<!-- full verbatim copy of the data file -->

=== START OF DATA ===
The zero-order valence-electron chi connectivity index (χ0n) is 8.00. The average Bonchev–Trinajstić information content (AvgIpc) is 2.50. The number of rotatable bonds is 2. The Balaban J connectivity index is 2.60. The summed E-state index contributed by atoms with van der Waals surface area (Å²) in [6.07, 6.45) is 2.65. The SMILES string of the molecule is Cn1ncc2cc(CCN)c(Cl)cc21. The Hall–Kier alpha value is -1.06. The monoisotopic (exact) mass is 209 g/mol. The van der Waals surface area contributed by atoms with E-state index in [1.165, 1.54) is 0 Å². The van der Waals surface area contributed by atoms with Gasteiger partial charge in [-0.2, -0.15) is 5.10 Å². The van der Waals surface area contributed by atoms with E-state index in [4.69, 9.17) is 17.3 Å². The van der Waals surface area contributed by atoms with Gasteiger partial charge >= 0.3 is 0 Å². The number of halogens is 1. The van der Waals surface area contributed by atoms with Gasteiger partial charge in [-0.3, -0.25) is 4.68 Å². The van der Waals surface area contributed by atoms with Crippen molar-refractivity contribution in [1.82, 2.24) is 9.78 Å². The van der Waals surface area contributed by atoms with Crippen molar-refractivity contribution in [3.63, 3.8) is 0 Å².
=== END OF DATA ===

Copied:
The zero-order valence-electron chi connectivity index (χ0n) is 8.00. The average Bonchev–Trinajstić information content (AvgIpc) is 2.50. The number of rotatable bonds is 2. The Balaban J connectivity index is 2.60. The summed E-state index contributed by atoms with van der Waals surface area (Å²) in [6.07, 6.45) is 2.65. The SMILES string of the molecule is Cn1ncc2cc(CCN)c(Cl)cc21. The Hall–Kier alpha value is -1.06. The monoisotopic (exact) mass is 209 g/mol. The van der Waals surface area contributed by atoms with E-state index in [1.165, 1.54) is 0 Å². The van der Waals surface area contributed by atoms with Gasteiger partial charge in [-0.2, -0.15) is 5.10 Å². The van der Waals surface area contributed by atoms with E-state index in [4.69, 9.17) is 17.3 Å². The van der Waals surface area contributed by atoms with Gasteiger partial charge >= 0.3 is 0 Å². The number of halogens is 1. The van der Waals surface area contributed by atoms with Gasteiger partial charge in [-0.3, -0.25) is 4.68 Å². The van der Waals surface area contributed by atoms with Crippen molar-refractivity contribution in [1.82, 2.24) is 9.78 Å². The van der Waals surface area contributed by atoms with Crippen molar-refractivity contribution in [3.63, 3.8) is 0 Å².